The new study digs deeper. By analyzing data from 84 independent studies, de Leiris’ team found lower rates of heart disease among those who ate fish and drank wine regularly. "Interactions between wine consumption and the metabolism of [omega-3] polyunsaturated fatty acids might substantially contribute to the cardioprotective effect of regular and moderate wine drinking," the text read. The optimal amount of wine, they report, is around two to four glasses per day paired with fish high in omega-3 fatty acids, particularly cold water fish with oily, fatty flesh, such as anchovies, herring and mackerel. They add that the choice of wine should not greatly impact the heart benefits, but that beer and spirits drinkers are unlikely to see similar benefits.


Moderate Drinking Linked to Longer Lives, But Is It the Wine?

Two studies ask if alcohol has health benefits or if moderate drinkers have healthier lifestyles
Jacob Gaffney

Numerous studies have found a link between drinking alcohol in moderation and living a longer life. The common interpretation is that the drink itself is behind the results, that either a balanced amount of alcohol or the polyphenols found in red wine provide health benefits.

But a new study asks whether it’s the drinks or the person’s medical history that’s responsible. A team at the University of Texas found that past behavior versus current lifestyle decisions may help explain why moderate drinking is so beneficial later in life, compared to abstention or heavy drinking.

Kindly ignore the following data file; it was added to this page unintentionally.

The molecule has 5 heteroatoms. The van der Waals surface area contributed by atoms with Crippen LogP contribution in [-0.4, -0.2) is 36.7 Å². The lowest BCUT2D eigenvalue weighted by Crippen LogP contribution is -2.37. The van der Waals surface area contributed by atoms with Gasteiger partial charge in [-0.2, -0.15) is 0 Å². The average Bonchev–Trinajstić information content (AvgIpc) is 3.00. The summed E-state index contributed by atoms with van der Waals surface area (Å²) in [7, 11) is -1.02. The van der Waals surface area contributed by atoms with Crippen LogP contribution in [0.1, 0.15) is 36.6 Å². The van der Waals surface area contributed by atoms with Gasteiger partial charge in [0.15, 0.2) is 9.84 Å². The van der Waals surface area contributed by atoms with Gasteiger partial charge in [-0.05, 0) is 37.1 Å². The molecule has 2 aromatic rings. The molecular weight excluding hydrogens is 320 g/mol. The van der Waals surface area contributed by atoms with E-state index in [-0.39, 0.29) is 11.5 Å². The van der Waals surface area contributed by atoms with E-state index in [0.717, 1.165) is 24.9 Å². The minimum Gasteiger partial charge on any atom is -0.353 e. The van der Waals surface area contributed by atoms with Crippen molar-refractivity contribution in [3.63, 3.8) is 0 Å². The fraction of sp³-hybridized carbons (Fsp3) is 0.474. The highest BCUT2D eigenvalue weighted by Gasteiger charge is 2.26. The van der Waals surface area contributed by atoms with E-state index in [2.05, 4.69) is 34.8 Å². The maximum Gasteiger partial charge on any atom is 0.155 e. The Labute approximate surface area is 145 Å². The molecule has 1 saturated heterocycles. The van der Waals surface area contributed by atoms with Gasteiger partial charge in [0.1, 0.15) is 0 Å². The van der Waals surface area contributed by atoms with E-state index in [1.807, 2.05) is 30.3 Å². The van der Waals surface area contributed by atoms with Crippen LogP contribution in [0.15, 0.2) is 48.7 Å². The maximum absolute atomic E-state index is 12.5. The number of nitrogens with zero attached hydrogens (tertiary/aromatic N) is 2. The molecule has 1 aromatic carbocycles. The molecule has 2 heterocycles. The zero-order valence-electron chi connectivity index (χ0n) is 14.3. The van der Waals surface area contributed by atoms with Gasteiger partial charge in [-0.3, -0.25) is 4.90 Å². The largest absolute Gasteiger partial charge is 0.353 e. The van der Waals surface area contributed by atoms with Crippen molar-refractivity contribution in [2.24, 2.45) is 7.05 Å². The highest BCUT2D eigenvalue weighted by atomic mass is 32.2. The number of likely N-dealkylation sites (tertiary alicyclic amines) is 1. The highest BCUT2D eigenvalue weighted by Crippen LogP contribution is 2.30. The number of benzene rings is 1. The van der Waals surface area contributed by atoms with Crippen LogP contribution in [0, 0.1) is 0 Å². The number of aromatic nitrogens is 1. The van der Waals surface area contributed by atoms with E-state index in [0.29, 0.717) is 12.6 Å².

In research slated to be published in the November 2010 issue of Alcoholism: Clinical & Experimental Research, lead researcher Dr. Charles Holahan of the University of Texas at Austin and colleagues looked at outpatient data from 1,142 men and 682 women, aged 55 to 65 years, and followed them for 20 years, recording causes of death and other data. At the end they found that, compared to moderate drinkers, patients who abstained from alcohol had more than double the estimated mortality risk, while heavy drinkers and light drinkers had a 70 percent and a 23 percent higher mortality risk, respectively.